An Autumn Episode

No pent up Utica could contract the powers of Mr. Tip McClosky. A man of his genius could scarcely be expected to confine himself to any one line of business, or to any one locality, and he did not. In a metaphorical sense he chased the roebuck o’er the plain, but ever fresh and free remained. Some of his pilgrimages were voluntary, others were inspired by circumstances over which he had no control, while a fitting regard for the prejudices of officials often prompted him to surrender lucrative situations with telegraph companies, and turn his attention temporarily to other pursuits. Arriving one day in Plainfield, Conn., he said something to the station agent about having had trouble in getting through the Union lines, and adding that the walking from Washington was rather monotonous, asked for employment as a waiter in the railroad restaurant. His appearance was against him, and he was put off on the pretext that there were no vacancies. He then applied for work to a master mechanic who was superintending the laying of a new track near by, but was again refused. Not at all abashed, he returned to the depot, murmuring:

“More human, more divine than we,
In truth half human, half divine
Is woman, when good stars agree
To temper, with their rays benign,
The hour of her nativity.”

Reaching the platform he paced up and down awhile, and finally said: “I wish I wasn’t quite so unprepossessing at this time; I would call in and see the telegraph girl. But, pshaw! ‘Worth makes the man, the want of it the fellow,’ Pope says. And old Polonius said to Laertes, ‘Costly thy habit as thy purse can buy—neat but not gaudy.’ Egad, that’s me. Costly as my purse can buy—been out of funds for three months—trunk in Chattanooga. Cheer up, Tip, my boy, and make your devoir to the lady.”

His address at this time had a dash about it that invariably captivated the female heart. If one of the fair sex met him during his periods of seediness, and elevated her sensitive nose at first, it mattered little. Given a hearing he speedily dissipated all depreciating thoughts from his hearers’ minds, and beguiled them to the last degree with tales of moving accident by flood and field, with bits of reminiscence, telegraphic and otherwise, or characteristic stories of his celebrated peers, all of whom he knew personally, and whose history he was wont to touch upon in a manner most droll and winning.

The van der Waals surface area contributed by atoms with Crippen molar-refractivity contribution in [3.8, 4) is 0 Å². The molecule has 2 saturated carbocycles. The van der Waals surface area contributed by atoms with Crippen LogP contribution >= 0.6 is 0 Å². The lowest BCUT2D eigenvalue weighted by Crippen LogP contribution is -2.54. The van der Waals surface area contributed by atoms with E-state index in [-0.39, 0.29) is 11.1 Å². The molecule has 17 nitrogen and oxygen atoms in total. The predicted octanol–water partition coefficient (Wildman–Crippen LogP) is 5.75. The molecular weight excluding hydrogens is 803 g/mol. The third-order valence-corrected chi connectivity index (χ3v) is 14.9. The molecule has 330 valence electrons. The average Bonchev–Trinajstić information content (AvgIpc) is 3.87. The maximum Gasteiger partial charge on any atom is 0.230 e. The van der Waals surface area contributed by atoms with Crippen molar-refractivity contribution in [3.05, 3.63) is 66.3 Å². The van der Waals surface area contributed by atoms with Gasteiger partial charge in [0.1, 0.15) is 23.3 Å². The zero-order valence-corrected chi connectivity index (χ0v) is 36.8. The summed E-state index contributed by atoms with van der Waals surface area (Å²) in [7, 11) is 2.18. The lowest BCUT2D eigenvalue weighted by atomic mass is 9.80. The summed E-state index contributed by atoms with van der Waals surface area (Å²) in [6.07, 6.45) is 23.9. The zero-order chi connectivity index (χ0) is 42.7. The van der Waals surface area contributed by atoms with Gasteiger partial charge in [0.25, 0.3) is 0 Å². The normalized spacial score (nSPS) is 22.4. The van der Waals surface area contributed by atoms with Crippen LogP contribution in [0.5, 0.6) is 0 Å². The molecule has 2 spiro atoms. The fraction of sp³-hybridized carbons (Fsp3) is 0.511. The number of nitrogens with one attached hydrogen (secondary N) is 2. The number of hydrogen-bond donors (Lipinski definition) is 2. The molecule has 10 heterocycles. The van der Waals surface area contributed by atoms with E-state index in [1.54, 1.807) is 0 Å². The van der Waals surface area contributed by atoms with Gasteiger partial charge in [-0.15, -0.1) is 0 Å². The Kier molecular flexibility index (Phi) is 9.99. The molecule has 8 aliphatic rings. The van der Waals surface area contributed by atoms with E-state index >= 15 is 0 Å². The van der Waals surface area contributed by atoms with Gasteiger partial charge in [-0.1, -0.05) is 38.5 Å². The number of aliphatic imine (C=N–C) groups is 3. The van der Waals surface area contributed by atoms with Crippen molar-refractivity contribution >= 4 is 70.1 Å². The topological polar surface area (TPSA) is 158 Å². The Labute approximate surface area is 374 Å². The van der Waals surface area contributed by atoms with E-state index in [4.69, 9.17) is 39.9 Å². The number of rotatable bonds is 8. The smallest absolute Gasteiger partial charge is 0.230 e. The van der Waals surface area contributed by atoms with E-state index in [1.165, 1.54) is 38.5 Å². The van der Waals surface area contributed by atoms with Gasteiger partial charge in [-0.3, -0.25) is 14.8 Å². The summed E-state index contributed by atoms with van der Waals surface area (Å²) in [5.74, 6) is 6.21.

The lady operator at Plainfield that September afternoon listened to Tip’s easy flow of words, and at the end of a ten minutes’ conversation through the little window, he had enshrouded himself in a halo of glory, which toned down his faded dress and sunburned features to a degree that gained him admission to the office. Once in, he insisted on the operator giving her entire attention to her needle-work, while he did the business. “The idea of a robust operator like me,” he said, “sitting here idling away my time when there is work to be done, and no one else but a lady to do it, is absurd.”

And she smilingly surrendered her chair to the “gentle gentleman,” somehow much handsomer than he looked, and sat and sewed the afternoon away in a little rocker in the opposite corner.

From that moment Tip gained an admirer for all time. An inferior operator herself, his entertainer regarded a perfect sound reader as a rara avis, and when she had been to Worcester or Norwich, and had seen male operators receive press reports, she had returned home and been despondent for a week from thinking what a lamentable incompetent she was. But she had never seen any one in Worcester or Norwich whose telegraphic ability could compare with Tip’s. He told everybody who essayed to send to him to rush things. “Trying to get my hand in,” he said. “Been traveling extensively—taking views a- foot—and am rusty.” Meantime he paid the most knightly attention to his vis-a-vis. “Talk right along, my little friend,” he would say; “it don’t make the slightest difference to me, even if I am receiving. Got used to that long ago. Learned the business that way from old Dad Sullivan in Savannah, Ga. He’s dead, now; a wonderful operator, and one of Nature’s noblemen. Green be the turf above him.” And the pretty copies Tip took as he went on chatting and telling stories, and the merry jingle of his nervous “i, i, o, k., Mc,” quickly established his reputation, as he established it everywhere.

In many a bright pair of feminine eyes you were a great hero that afternoon, Mr. Tip McClosky, as you sat there relaying New York business for all the girls on that Hartford and Providence wire—business

  By PanEris using Melati.

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